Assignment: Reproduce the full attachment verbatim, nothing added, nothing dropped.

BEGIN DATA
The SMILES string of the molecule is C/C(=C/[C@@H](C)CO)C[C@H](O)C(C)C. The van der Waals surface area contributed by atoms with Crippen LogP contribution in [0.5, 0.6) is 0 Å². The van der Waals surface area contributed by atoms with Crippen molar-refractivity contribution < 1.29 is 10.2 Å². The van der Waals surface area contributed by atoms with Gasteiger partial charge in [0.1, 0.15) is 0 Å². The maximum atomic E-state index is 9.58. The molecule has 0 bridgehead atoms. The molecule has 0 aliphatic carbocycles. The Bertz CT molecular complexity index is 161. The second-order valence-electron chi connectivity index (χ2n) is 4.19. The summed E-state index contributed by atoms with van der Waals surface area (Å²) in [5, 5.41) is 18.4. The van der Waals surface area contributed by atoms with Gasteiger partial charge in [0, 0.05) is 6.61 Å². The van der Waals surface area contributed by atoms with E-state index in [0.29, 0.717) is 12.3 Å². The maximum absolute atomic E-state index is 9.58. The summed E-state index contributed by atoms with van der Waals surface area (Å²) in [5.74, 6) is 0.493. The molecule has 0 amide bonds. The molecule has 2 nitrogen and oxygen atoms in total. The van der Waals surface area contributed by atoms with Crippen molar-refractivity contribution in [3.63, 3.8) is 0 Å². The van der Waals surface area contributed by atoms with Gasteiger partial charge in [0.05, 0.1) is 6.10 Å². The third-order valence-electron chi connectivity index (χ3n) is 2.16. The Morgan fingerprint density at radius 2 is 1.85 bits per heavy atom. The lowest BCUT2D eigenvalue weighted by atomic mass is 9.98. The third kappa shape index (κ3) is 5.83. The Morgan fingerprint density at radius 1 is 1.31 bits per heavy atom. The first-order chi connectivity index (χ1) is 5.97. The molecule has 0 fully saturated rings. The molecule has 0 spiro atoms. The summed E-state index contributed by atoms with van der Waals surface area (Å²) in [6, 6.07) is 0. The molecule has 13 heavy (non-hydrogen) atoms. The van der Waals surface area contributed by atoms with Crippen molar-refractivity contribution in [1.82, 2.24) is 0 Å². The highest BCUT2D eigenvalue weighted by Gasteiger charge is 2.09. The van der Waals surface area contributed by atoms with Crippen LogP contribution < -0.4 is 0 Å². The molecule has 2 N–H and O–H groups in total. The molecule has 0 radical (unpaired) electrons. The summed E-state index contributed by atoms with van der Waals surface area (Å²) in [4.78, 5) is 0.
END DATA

The SMILES string of the molecule is C/C(=C/[C@@H](C)CO)C[C@H](O)C(C)C. The van der Waals surface area contributed by atoms with Crippen LogP contribution in [0.5, 0.6) is 0 Å². The van der Waals surface area contributed by atoms with Crippen molar-refractivity contribution < 1.29 is 10.2 Å². The van der Waals surface area contributed by atoms with Gasteiger partial charge in [0.1, 0.15) is 0 Å². The maximum atomic E-state index is 9.58. The molecule has 0 bridgehead atoms. The molecule has 0 aliphatic carbocycles. The Bertz CT molecular complexity index is 161. The second-order valence-electron chi connectivity index (χ2n) is 4.19. The summed E-state index contributed by atoms with van der Waals surface area (Å²) in [5, 5.41) is 18.4. The van der Waals surface area contributed by atoms with Gasteiger partial charge in [0, 0.05) is 6.61 Å². The van der Waals surface area contributed by atoms with E-state index in [0.29, 0.717) is 12.3 Å². The maximum absolute atomic E-state index is 9.58. The summed E-state index contributed by atoms with van der Waals surface area (Å²) in [5.74, 6) is 0.493. The molecule has 0 amide bonds. The molecule has 2 nitrogen and oxygen atoms in total. The van der Waals surface area contributed by atoms with Crippen molar-refractivity contribution in [3.63, 3.8) is 0 Å². The van der Waals surface area contributed by atoms with Gasteiger partial charge in [0.05, 0.1) is 6.10 Å². The third-order valence-electron chi connectivity index (χ3n) is 2.16. The Morgan fingerprint density at radius 2 is 1.85 bits per heavy atom. The lowest BCUT2D eigenvalue weighted by atomic mass is 9.98. The third kappa shape index (κ3) is 5.83. The Morgan fingerprint density at radius 1 is 1.31 bits per heavy atom. The first-order chi connectivity index (χ1) is 5.97. The molecule has 0 fully saturated rings. The molecule has 0 spiro atoms. The summed E-state index contributed by atoms with van der Waals surface area (Å²) in [6, 6.07) is 0. The molecule has 13 heavy (non-hydrogen) atoms. The van der Waals surface area contributed by atoms with Crippen molar-refractivity contribution in [1.82, 2.24) is 0 Å². The highest BCUT2D eigenvalue weighted by Gasteiger charge is 2.09. The van der Waals surface area contributed by atoms with Crippen LogP contribution < -0.4 is 0 Å². The molecule has 2 N–H and O–H groups in total. The molecule has 0 radical (unpaired) electrons. The summed E-state index contributed by atoms with van der Waals surface area (Å²) in [4.78, 5) is 0.